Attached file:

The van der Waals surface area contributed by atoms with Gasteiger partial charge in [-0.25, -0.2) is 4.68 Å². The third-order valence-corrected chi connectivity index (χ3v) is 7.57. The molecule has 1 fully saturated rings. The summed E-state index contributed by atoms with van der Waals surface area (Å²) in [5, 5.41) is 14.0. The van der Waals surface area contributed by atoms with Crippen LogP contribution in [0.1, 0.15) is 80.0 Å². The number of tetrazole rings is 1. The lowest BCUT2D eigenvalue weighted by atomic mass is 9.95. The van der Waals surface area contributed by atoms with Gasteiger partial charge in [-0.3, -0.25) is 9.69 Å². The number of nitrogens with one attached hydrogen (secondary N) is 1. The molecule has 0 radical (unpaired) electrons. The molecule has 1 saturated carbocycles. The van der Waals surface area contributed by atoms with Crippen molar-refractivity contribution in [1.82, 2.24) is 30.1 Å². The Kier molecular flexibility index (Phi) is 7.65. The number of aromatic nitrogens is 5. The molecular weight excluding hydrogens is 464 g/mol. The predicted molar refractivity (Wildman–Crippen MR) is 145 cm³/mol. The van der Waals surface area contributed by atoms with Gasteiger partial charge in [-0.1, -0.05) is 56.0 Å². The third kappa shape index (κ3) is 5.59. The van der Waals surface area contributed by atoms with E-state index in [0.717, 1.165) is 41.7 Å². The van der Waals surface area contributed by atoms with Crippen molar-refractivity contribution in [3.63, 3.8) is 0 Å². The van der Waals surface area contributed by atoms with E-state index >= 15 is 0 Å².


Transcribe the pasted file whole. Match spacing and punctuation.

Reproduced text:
The van der Waals surface area contributed by atoms with Gasteiger partial charge in [-0.25, -0.2) is 4.68 Å². The third-order valence-corrected chi connectivity index (χ3v) is 7.57. The molecule has 1 fully saturated rings. The summed E-state index contributed by atoms with van der Waals surface area (Å²) in [5, 5.41) is 14.0. The van der Waals surface area contributed by atoms with Crippen LogP contribution in [0.1, 0.15) is 80.0 Å². The number of tetrazole rings is 1. The lowest BCUT2D eigenvalue weighted by atomic mass is 9.95. The van der Waals surface area contributed by atoms with Gasteiger partial charge in [-0.3, -0.25) is 9.69 Å². The number of nitrogens with one attached hydrogen (secondary N) is 1. The molecule has 0 radical (unpaired) electrons. The molecule has 1 saturated carbocycles. The van der Waals surface area contributed by atoms with Crippen molar-refractivity contribution in [1.82, 2.24) is 30.1 Å². The Kier molecular flexibility index (Phi) is 7.65. The number of aromatic nitrogens is 5. The molecular weight excluding hydrogens is 464 g/mol. The predicted molar refractivity (Wildman–Crippen MR) is 145 cm³/mol. The van der Waals surface area contributed by atoms with Gasteiger partial charge in [-0.1, -0.05) is 56.0 Å². The third kappa shape index (κ3) is 5.59. The van der Waals surface area contributed by atoms with E-state index in [0.717, 1.165) is 41.7 Å². The van der Waals surface area contributed by atoms with Crippen molar-refractivity contribution in [3.63, 3.8) is 0 Å². The van der Waals surface area contributed by atoms with E-state index >= 15 is 0 Å².